Is Data A Four-Letter Word?

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Enough has been written over the past few weeks about the latest Facebook data-leak scandal, so when I settled to put together this piece, I decided not to write any more about it. Most of us have read enough about it, especially since it concerns a community of which we are members, some even with multiple accounts,
and we visit several times daily. Or have even subscribed to our kids becoming members, going to the extent of allowing them to mis-represent their age, since facebook in the interest of its members restricted membership
based on age thresholds.

A reader of my last article with this publication sent me a message appreciating some of my points therein, but at the same time “regretting deeply what had come about of the term ‘analytics’ in the wake of the Facebook
debacle”, even though I can hardly see why the term analytics which helps generate powerful insights out of data should get tainted, as I explained.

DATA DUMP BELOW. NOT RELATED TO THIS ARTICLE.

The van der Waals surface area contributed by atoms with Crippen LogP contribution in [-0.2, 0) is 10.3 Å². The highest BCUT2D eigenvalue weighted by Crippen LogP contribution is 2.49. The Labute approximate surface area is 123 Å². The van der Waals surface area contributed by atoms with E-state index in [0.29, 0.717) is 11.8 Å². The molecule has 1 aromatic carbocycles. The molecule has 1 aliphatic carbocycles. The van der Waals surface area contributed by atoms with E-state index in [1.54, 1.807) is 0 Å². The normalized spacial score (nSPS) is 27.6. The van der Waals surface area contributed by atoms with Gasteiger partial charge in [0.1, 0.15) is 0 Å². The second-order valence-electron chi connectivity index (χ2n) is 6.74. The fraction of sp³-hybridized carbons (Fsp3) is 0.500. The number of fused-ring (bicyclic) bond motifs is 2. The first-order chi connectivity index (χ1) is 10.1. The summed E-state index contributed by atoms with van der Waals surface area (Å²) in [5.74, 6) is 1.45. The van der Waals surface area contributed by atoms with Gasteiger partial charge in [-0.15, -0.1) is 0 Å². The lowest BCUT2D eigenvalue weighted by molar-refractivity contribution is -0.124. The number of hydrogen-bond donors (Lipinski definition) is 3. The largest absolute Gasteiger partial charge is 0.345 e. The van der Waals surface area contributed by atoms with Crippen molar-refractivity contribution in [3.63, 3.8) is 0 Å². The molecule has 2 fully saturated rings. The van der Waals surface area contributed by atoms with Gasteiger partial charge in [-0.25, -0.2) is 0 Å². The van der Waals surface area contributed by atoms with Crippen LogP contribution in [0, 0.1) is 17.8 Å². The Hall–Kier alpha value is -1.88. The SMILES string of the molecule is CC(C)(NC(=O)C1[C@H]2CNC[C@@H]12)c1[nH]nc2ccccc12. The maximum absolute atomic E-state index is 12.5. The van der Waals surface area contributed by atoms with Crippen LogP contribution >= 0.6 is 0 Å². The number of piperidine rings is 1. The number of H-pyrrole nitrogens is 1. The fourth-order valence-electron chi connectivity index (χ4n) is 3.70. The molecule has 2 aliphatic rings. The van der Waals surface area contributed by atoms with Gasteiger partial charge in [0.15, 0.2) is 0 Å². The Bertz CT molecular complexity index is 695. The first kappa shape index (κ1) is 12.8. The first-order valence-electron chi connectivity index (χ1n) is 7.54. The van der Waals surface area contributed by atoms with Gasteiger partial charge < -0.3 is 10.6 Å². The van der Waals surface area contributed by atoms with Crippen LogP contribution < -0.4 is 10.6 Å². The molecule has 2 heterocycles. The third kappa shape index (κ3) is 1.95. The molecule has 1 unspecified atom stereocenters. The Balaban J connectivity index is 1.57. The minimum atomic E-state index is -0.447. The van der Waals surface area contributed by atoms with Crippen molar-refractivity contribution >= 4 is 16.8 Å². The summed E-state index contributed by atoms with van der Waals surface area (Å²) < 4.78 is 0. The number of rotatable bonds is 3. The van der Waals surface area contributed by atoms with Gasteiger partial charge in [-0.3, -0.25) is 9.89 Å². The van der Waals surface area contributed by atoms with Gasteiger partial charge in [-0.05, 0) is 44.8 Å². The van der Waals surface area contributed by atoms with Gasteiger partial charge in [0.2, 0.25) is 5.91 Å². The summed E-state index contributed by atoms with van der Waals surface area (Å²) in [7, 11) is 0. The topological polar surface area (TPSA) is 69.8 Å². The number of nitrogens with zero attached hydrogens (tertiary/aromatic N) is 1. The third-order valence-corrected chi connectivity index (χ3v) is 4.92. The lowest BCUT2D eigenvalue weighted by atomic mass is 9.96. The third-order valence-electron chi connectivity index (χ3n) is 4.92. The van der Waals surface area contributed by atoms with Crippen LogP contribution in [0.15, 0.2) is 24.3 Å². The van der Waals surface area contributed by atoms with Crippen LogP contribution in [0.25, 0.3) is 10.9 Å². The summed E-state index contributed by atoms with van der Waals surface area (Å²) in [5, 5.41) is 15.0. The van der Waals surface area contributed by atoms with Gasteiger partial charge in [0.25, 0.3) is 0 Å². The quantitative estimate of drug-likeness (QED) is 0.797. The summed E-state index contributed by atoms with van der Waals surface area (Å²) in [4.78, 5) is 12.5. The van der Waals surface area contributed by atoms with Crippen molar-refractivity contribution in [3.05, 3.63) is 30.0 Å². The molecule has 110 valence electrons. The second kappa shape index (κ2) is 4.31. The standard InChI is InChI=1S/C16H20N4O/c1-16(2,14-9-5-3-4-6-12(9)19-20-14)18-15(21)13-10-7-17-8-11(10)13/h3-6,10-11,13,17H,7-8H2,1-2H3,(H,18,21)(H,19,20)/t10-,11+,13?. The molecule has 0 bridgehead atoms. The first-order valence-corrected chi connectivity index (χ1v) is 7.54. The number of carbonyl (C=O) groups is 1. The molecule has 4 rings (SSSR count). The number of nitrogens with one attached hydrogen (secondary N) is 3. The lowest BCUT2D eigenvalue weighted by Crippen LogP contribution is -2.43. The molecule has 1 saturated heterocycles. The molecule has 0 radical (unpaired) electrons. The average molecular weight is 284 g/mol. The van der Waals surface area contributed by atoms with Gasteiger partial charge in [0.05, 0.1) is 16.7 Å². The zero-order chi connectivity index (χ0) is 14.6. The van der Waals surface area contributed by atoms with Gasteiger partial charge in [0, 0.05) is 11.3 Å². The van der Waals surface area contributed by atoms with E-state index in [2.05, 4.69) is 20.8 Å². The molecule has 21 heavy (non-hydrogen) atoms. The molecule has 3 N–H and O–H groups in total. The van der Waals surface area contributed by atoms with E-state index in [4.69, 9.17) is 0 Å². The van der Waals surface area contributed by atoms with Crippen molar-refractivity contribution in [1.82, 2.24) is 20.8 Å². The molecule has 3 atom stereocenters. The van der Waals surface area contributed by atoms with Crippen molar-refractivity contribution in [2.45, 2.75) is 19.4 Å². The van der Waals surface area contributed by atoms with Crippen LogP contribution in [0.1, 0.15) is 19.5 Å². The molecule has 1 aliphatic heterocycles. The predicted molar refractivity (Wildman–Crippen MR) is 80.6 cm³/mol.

Also, interestingly, upon searching Google on the term ‘data’, over the past week, it invariably led to returning
‘facebook’ related stories among the top few searches.

All of the above, and this talk about the #deleteFacebook movement that has gained traction, served as inspiration for this article’s title. I shall not delve at length any further into the recent Facebook scandal which is under investigation by regulatory authorities and thus am in no position to comment, and would rather move on. Also, I must clarify that clearly my intent is not to defend either Facebook or Cambridge Analytica in all that has happened, especially with the founder of Facebook himself accepting that they erred.

There is no doubt whatsoever that automation and digitisation has led to large volumes of data being extracted, processed and analysed by software. While technology plays its role as an enabler, at some stage in the data chain there will always be humans involved in the execution, management or drawing of data and insights, and regrettably that is where levels of integrity come to play a role. So long as there are humans with varying levels of integrity, unfortunately data could fall into wrong hands, putting individual privacy at huge risk.

This ultimately makes us responsible as custodians of our own data and in how much we trust others, almost just as how we conduct ourselves in day-to-day life. Reality is that we generate data (and insights) from the time we wake up, throughout the day while driving, at work, exercising or even sub-consciously or unconsciously – think cookies, websites visited, built-in systems in cars, fitbits, spotify, meditation and all the other apps used.